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(Post) Colonialism Environment

Is the Age of Empires II an Age of Exploiting Nature, too?

Many years later, as I face my laptop now, I remember a distant afternoon in 2002 when my cousin in college took me to discover Age of Empires II. While enjoying the old game two decades later, I noticed some issues from the perspective of environmental humanities. Different from other critical perspectives, such as feminism and postcolonialism, which are embedded in anthropocentrism, the environmentalist methodology may cast light on the representation of relationship between humankind and non-human-beings on the earth. In particular, it could disclose the influence of modernity on historical representation in RTS games. While the historical setting is “based on the Middle Ages,” the exploitative view of nature in the game is very much modern and colonial (Shelley, 1999, 365). In her research on the Age of Empires series, Beth A. Dillon notes that, “the player is forced to enact the narrative in a colonialist manner, concerned only with expansion and depleting resources. Once resources in your area are depleted, you are encouraged to defeat nearby enemies to take over their resources” (Dillion, 2008, 132). In addition to Dillion’s insights, this essay attempts to demonstrate how the modernist perception of the environment is embodied in the historical game.

Collecting resources: an exploitative view of nature

The “campaign” model in Age of Empires II covers the stories of important medieval figures, such as Joan of Arc. In her campaign’s first scenario, “An Unlikely Messiah,” the objectives require players to “escort Joan from the camp at Vaucouleurs to the Chateau of Chinon.” During this journey, Joan encounters geographical barriers and non-human creatures. The most convenient route is hindered by rivers and cliffs, which are worsened by wolves. The scenario exemplifies one perception of the natural environment in the game as a threat.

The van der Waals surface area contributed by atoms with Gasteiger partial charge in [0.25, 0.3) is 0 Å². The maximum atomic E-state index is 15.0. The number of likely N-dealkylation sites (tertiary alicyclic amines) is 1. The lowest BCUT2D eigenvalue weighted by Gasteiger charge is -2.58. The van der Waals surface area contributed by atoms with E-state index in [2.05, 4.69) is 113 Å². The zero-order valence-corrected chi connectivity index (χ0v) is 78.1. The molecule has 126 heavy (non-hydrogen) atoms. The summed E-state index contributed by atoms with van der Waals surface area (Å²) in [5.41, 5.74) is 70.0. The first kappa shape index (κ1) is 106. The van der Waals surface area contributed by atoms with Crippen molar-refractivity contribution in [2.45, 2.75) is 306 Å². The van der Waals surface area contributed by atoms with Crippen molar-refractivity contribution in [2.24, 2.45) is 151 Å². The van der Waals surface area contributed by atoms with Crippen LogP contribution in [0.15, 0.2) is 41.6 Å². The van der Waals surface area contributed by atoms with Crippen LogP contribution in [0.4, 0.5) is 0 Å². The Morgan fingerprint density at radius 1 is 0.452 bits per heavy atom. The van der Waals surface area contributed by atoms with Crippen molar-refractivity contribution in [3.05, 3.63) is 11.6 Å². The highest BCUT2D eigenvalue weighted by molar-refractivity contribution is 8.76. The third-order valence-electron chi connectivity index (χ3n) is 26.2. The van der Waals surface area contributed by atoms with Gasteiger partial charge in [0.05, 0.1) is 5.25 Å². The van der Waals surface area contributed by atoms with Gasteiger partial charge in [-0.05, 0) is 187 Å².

A screenshot from Age of Empires 2 showing Joan of Arc fighting a wild boar
Age of Empires II: HD Edition (Hidden Path Entertainment, 2013). Image credit: Shu Wan.

In the “standard game” model, the perception of nature is more complicated. In Age of Empires II, players need to “manage four different resources” (Shelley, 1999, 5). They are all gathered from nature: stone and gold dug out from the mines, wood obtained from jungle and forest, and foods fetched from food-producing plants and animals. In this sense, the natural environment is reduced to these natural resources in the game setting.